I completed a BA in International Development Studies from Dalhousie University in my hometown of Halifax, Nova Scotia, and a MA in Geography from the University of Toronto, where my research looked at pipeline politics in the Great Lakes region, and specially, the psychosocial aftermath of a major pipeline oil spill in Michigan’s Kalamazoo River. My research and political work outside of academia has been grounded in a commitment to the principles of environmental justice.
PhD Candidate, Oregon State University
My name is Clarice Amorim and I am currently a PhD student in Public Health (Health Promotion and Health Behavior) at Oregon State University. I have background in Anthropology – both as an undergraduate and as a graduate student at the University of Kansas – which is of great importance to my career. Being an anthropologist guides my research interests and allows me to contribute in a unique way to a very interdisciplinary field. As a student, I am in the process of conducting secondary data analysis for my independent research project, in which I use quantitative methods to explore a possible longitudinal association between acculturation levels and blood pressure trajectories in a sample of older Latinos. As a graduate research assistant, I use qualitative methods to analyze and better understand the dynamics of caregiving among Latino caregiver-care receiver dyads. As a future researcher, I am interested in understanding the role that culture plays in the health of Latinos living in the United States, and I hope to pursue projects that may have a direct impact in health of this aging population.
PhD Candidate, American University
I'm a PhD student at American University where I focus on colonial legacies in West Africa, specifically in relation to globalization, identity, development, and social movements. Core to my interests are processes of contemporary coloniality, and my current research looks at responses and opposition to foreign development projects in Ghana, and asks how cultural logics and varying notions of sovereignty frame strategies of resistance.
I received my BA and passion for interdisciplinary research from the University of California-San Diego, where I majored in International Studies with a minor in African Studies.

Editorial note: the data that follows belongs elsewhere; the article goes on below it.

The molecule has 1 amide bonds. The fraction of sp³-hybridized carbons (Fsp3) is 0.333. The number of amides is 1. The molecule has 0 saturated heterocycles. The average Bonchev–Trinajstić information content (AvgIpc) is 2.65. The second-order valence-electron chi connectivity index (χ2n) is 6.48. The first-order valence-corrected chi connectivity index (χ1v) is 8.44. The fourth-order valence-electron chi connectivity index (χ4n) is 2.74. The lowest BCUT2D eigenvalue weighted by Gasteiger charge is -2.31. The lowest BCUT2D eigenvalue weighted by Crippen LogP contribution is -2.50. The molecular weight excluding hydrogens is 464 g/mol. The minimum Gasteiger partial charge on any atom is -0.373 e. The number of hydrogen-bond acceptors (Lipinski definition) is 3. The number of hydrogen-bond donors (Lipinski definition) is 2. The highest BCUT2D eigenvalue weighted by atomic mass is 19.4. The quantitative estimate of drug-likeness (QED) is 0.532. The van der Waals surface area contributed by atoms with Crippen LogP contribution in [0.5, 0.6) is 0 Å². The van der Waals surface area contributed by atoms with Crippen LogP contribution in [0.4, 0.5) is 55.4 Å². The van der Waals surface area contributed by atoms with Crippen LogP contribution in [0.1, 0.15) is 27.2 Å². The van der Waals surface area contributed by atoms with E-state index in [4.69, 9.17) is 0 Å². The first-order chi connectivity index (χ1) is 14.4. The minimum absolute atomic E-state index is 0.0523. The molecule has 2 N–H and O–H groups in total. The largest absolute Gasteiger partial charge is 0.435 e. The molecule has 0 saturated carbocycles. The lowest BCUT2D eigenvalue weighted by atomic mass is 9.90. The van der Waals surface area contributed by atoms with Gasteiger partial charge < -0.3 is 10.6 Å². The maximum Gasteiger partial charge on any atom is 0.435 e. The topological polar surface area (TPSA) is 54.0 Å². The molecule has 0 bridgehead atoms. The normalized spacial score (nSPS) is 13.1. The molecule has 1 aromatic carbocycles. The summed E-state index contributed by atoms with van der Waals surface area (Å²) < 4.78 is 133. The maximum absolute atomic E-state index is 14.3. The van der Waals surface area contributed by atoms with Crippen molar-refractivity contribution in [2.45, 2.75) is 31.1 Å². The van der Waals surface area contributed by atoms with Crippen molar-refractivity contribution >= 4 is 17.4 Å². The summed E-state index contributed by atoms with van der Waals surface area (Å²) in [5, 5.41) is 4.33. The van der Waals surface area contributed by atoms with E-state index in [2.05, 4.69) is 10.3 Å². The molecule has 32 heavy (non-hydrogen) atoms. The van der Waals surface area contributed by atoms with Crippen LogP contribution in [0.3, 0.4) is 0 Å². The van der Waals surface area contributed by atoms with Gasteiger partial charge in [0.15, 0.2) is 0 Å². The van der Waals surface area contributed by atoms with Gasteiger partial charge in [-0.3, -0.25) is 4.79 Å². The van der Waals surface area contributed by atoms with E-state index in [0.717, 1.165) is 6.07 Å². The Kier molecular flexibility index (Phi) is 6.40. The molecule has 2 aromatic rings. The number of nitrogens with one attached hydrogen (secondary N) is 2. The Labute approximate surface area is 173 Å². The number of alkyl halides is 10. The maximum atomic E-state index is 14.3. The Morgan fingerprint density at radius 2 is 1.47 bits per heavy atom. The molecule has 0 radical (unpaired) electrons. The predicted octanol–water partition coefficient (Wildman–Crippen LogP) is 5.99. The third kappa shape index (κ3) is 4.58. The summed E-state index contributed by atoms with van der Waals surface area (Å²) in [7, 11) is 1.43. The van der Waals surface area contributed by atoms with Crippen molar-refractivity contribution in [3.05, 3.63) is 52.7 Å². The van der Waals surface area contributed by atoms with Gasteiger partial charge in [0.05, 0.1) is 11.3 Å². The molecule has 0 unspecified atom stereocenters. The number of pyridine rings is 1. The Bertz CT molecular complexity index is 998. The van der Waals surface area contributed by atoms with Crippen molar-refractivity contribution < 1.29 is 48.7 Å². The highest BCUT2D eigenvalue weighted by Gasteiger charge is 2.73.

PhD Candidate, University of Florida
I am a Ph.D. candidate in Interdisciplinary Ecology at the University of Florida and a visiting pre-doctoral scholar at the Anthropological Center for Training and Research on Global Environmental Change (ACT) at Indiana University-Bloomington. I am writing my dissertation on household adaptation and resilience to climate change in the rural Eastern Cape, South Africa. I assess the current socio-ecological situation of two regions in the province, and offers alternatives to the current measures for adaptive capacity in the region. I focus on two forms of social network analyses to examine household exchanges of a variety of goods and services. I am also interested in changing rural identities and how policies in rural South Africa may better address them. My research was supported by NSF, the Center for African Studies (UF), the Tropical Conservation and Development Program (UF), and the Association of American Geographers.
I received a B.A. in American Studies from the University of California, Berkeley and an MA in Geography from the University of Florida.
PhD Candidate, University of Chicago
I am a joint Ph.D. student in the Departments of Comparative Human Development and Anthropology at the University of Chicago. My research has long been concerned with issues of biopolitics and ethics in medicine, in particular psychiatry. My Master research addressed the question of why many patients with mental disorders and their families preferred to explain their illnesses in non-biomedical terms and sought help from alternative approaches rather than psychiatric professionals. Through participant observation and in-depth interviews in a female schizophrenia ward, I discovered that Chinese Medicine and folk religion helped patients and families to recuperate the social person and to reconstruct a socio-moral-cosmic world where they granted their lives meaning, reconceived normality, reclaimed agency, and resisted the individualization and pharmaceutical control brought by psychiatry.
Continuing to work on Chinese psychiatry, my dissertation research will focus on the national phenomenon that the family is sanctioned by law and psychiatric policies to be the foremost agent in hospitalizing a person against his/her will, but also in providing care to the patient. I will explore these practices’ influences on ethics of care, on human rights (rights to freedom and self-determination, as well as rights to appropriate healthcare), on intimacy and subjectivity, but also on the distribution of healthcare responsibilities among state, civil, and familial sectors.
I received my undergraduate degrees in Psychology and Philosophy from Peking University, China.